Invented in 1837 by Gaetan Picon, Amer Picon is flavored with oranges, gentian and chinchona. Currently not imported into the United States (as of 1/2011), there are two common types: Picon 'Club' (seen in the picture) and Picon "Biere", meant to be mixed into beer. Amer Picon is famous in the Basque region as the main ingredient in Picon Punch.

Where Amer Picon is unavailable:

  • David Wondrich recommends [ingredient=ciociaro Amaro CioCiaro],
  • [ingredient=bittermens Bittermens] Amere Nouvelle, and
  • Jamie Boudreau has concocted “[ingredient=amer-boudreau Amer Boudreau]” from [ingredient=ramazzotti Ramazzotti], orange tincture, and Stirring Blood Orange Bitters.

Amer Picon is dark brown in color, with a strong topnote of candied sweet orange and a counterbalancing dusty-bitter punch. The bitterness is strongly root-like. Interestingly enough, the empty tasting glass smells strongly of cola, more Pepsi than Coca-Cola. While Amer Picon has some sweetness (it's 36 proof), the citrus and bitter aspects provide a good sense of balance.

Some popular cocktails containing Amer Picon


Ted Haigh suggested Torani Amer as well. I just ordered some online. Down side is I have never had the pleasure of Amer Picon so I won't have anything to really comapre to. I will simply trust in the "Doctor".


I have them both, and they're somewhat similar. The Torani is much less bitter and more of a candied orange fruit profile than the Amer Picon, though it is higher proof. Amer Picon is much more gentian (earthy, root-like), and more bitter. It's like the difference between Bitter Truth Orange and Angostura Orange, with the Bitter Truth being Amer Picon.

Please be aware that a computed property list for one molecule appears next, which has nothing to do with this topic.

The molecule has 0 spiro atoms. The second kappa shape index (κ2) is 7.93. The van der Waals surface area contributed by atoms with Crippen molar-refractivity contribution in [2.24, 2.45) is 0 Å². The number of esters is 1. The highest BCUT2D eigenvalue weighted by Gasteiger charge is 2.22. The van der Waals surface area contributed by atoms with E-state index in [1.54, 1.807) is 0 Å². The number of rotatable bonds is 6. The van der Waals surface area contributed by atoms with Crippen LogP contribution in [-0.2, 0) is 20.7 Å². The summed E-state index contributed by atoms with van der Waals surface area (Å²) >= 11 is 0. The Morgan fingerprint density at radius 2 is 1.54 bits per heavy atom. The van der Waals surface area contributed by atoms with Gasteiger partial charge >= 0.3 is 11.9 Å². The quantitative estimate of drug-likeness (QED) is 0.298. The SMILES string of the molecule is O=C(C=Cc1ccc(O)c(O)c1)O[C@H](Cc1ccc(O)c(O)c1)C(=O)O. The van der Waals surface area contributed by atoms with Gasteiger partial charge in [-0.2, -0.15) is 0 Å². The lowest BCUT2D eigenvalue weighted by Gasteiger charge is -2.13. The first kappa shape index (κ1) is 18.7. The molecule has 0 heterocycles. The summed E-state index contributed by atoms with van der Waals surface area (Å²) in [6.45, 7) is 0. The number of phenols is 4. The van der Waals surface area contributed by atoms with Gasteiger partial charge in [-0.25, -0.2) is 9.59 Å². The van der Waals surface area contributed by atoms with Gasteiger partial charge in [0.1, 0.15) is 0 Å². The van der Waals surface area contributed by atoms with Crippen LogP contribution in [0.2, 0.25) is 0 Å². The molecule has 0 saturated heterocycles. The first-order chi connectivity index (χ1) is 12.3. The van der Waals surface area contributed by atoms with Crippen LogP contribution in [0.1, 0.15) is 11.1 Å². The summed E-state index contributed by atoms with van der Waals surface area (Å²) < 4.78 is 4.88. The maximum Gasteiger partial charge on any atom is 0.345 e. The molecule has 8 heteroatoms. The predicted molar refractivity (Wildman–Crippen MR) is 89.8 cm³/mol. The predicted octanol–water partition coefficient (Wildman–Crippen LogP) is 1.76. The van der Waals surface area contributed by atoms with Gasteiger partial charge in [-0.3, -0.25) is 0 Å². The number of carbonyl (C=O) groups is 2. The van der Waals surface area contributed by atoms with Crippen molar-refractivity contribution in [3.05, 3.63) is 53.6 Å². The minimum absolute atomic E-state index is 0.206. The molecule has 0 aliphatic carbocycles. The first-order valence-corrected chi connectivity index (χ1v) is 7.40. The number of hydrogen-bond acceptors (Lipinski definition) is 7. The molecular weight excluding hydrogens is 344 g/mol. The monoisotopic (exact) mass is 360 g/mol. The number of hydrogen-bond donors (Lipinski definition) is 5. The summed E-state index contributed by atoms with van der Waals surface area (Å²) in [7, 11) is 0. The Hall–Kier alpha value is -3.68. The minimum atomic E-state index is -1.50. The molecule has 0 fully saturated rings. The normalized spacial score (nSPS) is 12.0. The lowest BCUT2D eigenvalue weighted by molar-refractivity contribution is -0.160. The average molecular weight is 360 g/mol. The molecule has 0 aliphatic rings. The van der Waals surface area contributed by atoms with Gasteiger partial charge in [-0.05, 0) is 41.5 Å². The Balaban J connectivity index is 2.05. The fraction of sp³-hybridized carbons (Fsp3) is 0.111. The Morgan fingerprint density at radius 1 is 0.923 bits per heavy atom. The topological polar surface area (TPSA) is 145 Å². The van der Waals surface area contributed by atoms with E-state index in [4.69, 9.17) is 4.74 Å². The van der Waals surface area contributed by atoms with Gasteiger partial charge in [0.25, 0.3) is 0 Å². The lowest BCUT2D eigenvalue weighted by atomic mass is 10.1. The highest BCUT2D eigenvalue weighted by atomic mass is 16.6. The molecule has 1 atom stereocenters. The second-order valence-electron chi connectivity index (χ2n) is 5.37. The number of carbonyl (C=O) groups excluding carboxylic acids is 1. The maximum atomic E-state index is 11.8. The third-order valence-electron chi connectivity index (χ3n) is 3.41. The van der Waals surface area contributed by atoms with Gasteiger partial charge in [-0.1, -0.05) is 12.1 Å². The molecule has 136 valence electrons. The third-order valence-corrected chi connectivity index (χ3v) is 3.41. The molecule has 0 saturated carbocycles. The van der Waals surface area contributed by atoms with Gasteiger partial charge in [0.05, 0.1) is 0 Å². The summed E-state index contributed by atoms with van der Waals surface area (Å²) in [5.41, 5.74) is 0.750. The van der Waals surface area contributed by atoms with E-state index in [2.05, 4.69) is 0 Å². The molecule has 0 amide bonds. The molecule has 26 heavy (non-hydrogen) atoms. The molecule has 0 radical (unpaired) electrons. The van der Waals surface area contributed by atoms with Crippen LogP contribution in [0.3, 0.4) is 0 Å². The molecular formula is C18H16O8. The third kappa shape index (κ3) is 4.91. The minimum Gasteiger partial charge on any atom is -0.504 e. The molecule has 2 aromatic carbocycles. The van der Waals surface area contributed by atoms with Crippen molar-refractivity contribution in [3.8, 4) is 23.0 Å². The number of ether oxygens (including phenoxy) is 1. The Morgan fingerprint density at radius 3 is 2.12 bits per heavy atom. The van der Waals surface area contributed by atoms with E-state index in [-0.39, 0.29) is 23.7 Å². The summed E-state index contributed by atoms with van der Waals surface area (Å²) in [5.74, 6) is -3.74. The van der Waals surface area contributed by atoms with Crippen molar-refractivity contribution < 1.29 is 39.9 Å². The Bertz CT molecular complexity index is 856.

I was on vacation in Australia and found a sole bottle of Picon Biére lying on the shelves in one of the local spirits shops in Sydney which I quickly grabbed and brought back. Can I use Picon Biére in cocktails (specifically Brooklyn) or is it just for use with beer? -Matt


If I remember them correctly, you might want to stiffen the Picon Biere with some source of gentian to use it as a sub for Amer Picon. Thanks,  Zachary

Amer Picon can be imported by ordering from Whisky Exchange as "Picon Amer" when it is in stock--although this likely varies from state to state. The modern Amer Picon is lower proof (42) than the original 78 proof. Honestly, I prefer Bigallet China-China Amer in classic cocktails calling for Amer Picon. I find the current Amer Picon less interesting, and more rootbeer/coffee ground in profile. Despite Amer Picon having a prominent orange-peel nose, the actual orange flavor is lost somewhat in cocktails compared to Bigallet. I have been thinking about trying 50:50 mixes of the two.